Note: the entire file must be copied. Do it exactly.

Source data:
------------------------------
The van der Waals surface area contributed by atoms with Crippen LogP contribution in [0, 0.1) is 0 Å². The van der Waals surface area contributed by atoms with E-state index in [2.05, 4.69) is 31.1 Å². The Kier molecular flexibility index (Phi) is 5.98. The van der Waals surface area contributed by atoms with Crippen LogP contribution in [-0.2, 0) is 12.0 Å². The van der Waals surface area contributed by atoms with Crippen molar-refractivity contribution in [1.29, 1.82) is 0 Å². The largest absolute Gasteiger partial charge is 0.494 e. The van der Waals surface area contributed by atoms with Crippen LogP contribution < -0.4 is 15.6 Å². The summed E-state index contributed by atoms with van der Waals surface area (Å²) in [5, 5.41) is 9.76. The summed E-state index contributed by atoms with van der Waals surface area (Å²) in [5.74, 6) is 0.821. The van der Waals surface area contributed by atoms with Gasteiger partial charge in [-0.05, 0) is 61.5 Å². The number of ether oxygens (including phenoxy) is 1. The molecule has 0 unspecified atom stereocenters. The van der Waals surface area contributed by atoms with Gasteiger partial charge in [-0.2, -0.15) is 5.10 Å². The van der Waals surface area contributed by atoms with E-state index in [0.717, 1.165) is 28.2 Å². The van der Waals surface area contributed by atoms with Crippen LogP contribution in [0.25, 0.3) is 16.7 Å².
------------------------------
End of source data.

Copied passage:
The van der Waals surface area contributed by atoms with Crippen LogP contribution in [0, 0.1) is 0 Å². The van der Waals surface area contributed by atoms with E-state index in [2.05, 4.69) is 31.1 Å². The Kier molecular flexibility index (Phi) is 5.98. The van der Waals surface area contributed by atoms with Crippen LogP contribution in [-0.2, 0) is 12.0 Å². The van der Waals surface area contributed by atoms with Crippen molar-refractivity contribution in [1.29, 1.82) is 0 Å². The largest absolute Gasteiger partial charge is 0.494 e. The van der Waals surface area contributed by atoms with Crippen LogP contribution < -0.4 is 15.6 Å². The summed E-state index contributed by atoms with van der Waals surface area (Å²) in [5, 5.41) is 9.76. The summed E-state index contributed by atoms with van der Waals surface area (Å²) in [5.74, 6) is 0.821. The van der Waals surface area contributed by atoms with Gasteiger partial charge in [-0.05, 0) is 61.5 Å². The number of ether oxygens (including phenoxy) is 1. The molecule has 0 unspecified atom stereocenters. The van der Waals surface area contributed by atoms with Gasteiger partial charge in [-0.2, -0.15) is 5.10 Å². The van der Waals surface area contributed by atoms with E-state index in [0.717, 1.165) is 28.2 Å². The van der Waals surface area contributed by atoms with Crippen LogP contribution in [0.25, 0.3) is 16.7 Å².